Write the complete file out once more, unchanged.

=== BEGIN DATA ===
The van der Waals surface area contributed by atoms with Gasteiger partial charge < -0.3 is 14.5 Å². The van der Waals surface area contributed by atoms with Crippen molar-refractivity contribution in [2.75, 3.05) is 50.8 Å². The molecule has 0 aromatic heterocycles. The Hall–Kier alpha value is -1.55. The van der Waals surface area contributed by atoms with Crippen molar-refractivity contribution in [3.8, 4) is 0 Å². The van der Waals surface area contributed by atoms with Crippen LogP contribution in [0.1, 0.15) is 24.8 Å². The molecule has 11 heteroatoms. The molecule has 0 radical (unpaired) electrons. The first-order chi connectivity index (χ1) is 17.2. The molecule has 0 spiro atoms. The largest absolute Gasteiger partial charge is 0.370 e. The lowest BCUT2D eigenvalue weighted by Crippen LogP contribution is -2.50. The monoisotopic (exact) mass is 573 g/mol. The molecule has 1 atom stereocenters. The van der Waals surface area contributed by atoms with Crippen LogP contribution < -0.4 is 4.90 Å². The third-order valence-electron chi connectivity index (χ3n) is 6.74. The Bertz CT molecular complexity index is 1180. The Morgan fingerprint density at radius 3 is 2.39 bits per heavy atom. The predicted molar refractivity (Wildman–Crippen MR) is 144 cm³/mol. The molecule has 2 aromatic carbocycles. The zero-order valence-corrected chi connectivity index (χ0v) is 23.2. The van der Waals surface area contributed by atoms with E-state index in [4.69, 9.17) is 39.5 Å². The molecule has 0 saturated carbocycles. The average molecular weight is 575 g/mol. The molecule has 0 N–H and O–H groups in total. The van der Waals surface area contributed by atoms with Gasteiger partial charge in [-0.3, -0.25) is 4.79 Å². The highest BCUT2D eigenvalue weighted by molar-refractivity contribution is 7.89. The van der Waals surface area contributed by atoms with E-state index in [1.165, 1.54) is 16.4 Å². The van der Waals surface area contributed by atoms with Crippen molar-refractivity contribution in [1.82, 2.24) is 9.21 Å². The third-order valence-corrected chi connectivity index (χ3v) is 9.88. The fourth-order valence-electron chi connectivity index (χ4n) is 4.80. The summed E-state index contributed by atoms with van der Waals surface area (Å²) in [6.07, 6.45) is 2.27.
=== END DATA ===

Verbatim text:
The van der Waals surface area contributed by atoms with Gasteiger partial charge < -0.3 is 14.5 Å². The van der Waals surface area contributed by atoms with Crippen molar-refractivity contribution in [2.75, 3.05) is 50.8 Å². The molecule has 0 aromatic heterocycles. The Hall–Kier alpha value is -1.55. The van der Waals surface area contributed by atoms with Crippen molar-refractivity contribution in [3.8, 4) is 0 Å². The van der Waals surface area contributed by atoms with Crippen LogP contribution in [0.1, 0.15) is 24.8 Å². The molecule has 11 heteroatoms. The molecule has 0 radical (unpaired) electrons. The first-order chi connectivity index (χ1) is 17.2. The molecule has 0 spiro atoms. The largest absolute Gasteiger partial charge is 0.370 e. The lowest BCUT2D eigenvalue weighted by Crippen LogP contribution is -2.50. The monoisotopic (exact) mass is 573 g/mol. The molecule has 1 atom stereocenters. The van der Waals surface area contributed by atoms with Crippen LogP contribution < -0.4 is 4.90 Å². The third-order valence-electron chi connectivity index (χ3n) is 6.74. The Bertz CT molecular complexity index is 1180. The Morgan fingerprint density at radius 3 is 2.39 bits per heavy atom. The predicted molar refractivity (Wildman–Crippen MR) is 144 cm³/mol. The molecule has 2 aromatic carbocycles. The zero-order valence-corrected chi connectivity index (χ0v) is 23.2. The van der Waals surface area contributed by atoms with E-state index in [4.69, 9.17) is 39.5 Å². The molecule has 0 saturated carbocycles. The average molecular weight is 575 g/mol. The molecule has 0 N–H and O–H groups in total. The van der Waals surface area contributed by atoms with Gasteiger partial charge in [-0.3, -0.25) is 4.79 Å². The highest BCUT2D eigenvalue weighted by molar-refractivity contribution is 7.89. The van der Waals surface area contributed by atoms with E-state index in [1.165, 1.54) is 16.4 Å². The van der Waals surface area contributed by atoms with Crippen molar-refractivity contribution in [1.82, 2.24) is 9.21 Å². The third-order valence-corrected chi connectivity index (χ3v) is 9.88. The fourth-order valence-electron chi connectivity index (χ4n) is 4.80. The summed E-state index contributed by atoms with van der Waals surface area (Å²) in [6.07, 6.45) is 2.27.